The last app was a holographic studio, where people could design 3-D models they could make real using 3-D printing and other technologies. "We watched a person building a character, a mouse on a rocketship," Moorhead says. "We also watched him building a car, putting flames on its sides, add wheels, add a duck as a hood ornament, doing it in virtual space. He could move around the object, use his hands to resize and recolor. I think this would be good for anyone doing any kind of professional 3-D modeling, whether designing a car or a faucet. It would be huge if SolidWorks or Adobe jumped on board with this."
The HoloLens has drawn many comparisons to Google Glass, but "this is really different," says Moorhead. "I think the HoloLens has a much better chance at being successful because it's not trying to do everything. Google Glass was intended to be worn all the time, unlike the HoloLens, which is really there to be worn for a few hours at a time. You're not trying to walk around with this on the street—you might walk around the workplace or around the house for a specific purpose, for a narrow set of things. That could allow it to deliver a really awesome experience—it doesn't have to have the best battery life, so you can put a much higher-performance set of chips in there."
"In addition, with Google Glass, the display was in your peripheral vision, but with the HoloLens, it's in front of both your eyes in your main field of view, so you get to interact with a lot more things," he says. One drawback might be "that you're not going to walk around the city with the HoloLens like you might with Google Glass, but that might also be a plus as well. I'm a Google Explorer—I paid my US $2,000 for Google Glass, and I have to tell you, even tho it's smaller than the HoloLens, people still look at you funny."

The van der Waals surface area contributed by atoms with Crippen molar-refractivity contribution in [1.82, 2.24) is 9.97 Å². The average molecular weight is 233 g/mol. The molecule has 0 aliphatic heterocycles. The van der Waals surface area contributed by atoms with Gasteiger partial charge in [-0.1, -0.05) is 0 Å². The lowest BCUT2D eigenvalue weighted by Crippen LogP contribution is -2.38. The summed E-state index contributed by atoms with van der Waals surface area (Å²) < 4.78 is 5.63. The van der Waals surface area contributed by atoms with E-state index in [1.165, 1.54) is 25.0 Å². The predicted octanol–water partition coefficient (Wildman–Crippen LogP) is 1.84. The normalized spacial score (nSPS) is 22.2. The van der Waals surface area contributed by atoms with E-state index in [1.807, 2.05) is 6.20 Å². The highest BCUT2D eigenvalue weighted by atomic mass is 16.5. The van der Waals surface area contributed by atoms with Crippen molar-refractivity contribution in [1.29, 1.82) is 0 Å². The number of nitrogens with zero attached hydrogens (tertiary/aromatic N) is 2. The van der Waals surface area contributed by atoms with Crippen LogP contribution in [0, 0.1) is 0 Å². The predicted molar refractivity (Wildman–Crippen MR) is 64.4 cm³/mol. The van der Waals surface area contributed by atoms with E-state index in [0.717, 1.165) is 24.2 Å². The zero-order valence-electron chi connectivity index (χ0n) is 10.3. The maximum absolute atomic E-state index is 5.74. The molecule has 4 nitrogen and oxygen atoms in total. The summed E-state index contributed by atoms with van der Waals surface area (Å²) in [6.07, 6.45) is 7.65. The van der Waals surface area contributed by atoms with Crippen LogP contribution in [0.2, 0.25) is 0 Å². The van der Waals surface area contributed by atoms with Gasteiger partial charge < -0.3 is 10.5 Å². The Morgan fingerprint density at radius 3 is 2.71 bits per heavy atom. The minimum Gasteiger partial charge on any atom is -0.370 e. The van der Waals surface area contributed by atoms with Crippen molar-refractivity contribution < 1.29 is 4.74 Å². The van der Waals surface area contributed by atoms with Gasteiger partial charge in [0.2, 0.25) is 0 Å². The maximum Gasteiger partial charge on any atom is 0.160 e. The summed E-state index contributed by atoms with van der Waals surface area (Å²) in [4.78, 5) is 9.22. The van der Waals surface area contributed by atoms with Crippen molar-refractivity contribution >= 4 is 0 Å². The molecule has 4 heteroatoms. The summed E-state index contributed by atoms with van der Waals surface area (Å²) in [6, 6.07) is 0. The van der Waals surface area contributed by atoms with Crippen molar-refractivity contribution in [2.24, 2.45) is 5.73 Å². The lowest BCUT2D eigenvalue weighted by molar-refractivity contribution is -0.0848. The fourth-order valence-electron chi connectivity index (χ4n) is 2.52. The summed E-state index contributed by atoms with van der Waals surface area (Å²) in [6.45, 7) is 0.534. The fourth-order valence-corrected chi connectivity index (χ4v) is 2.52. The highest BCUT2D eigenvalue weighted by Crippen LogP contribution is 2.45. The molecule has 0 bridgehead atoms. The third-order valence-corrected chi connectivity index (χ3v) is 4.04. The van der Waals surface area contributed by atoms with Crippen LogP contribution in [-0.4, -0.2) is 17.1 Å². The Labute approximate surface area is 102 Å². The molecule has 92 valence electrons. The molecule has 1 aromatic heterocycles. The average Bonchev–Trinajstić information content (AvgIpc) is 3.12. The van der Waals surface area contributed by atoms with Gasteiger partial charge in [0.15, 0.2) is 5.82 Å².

Moorhead noted that the HoloLens he used was a development unit, a large prototype connected to a PC. Much remains unknown about what the final product will be like, but it is supposed to be an untethered device. "We don't know what its battery life is," Moorhead says. "We don't know what [independent software vendors] have committed to it. We don't know how much it will cost."
Still, Moorhead thought the HoloLens may have a high chance of success. "I haven't been very complimentary of Microsoft in the last five years, but if they deliver what they say will with the HoloLens, they will sell a lot of these, maybe a half-million, which would be a smashing success for version 1.0," he says. "I think it will be monumentally more successful than Google Glass. Although, that's easy to do."
However, Google may not be out of the running with augmented reality. In October, Google and other companies invested $542 million in Florida-based startup Magic Leap, which is working on its own augmented reality technology. "I'm excited by the momentum that we're seeing from Microsoft, Google and Facebook toward pushing the real and virtual world together," USC’s Bolas says. "I think mixed reality and virtual reality will be the next computing platform."
Charles Q. Choi is a science reporter who contributes regularly to IEEE Spectrum. He has written for Scientific American, The New York Times, Wired, and Science, among others.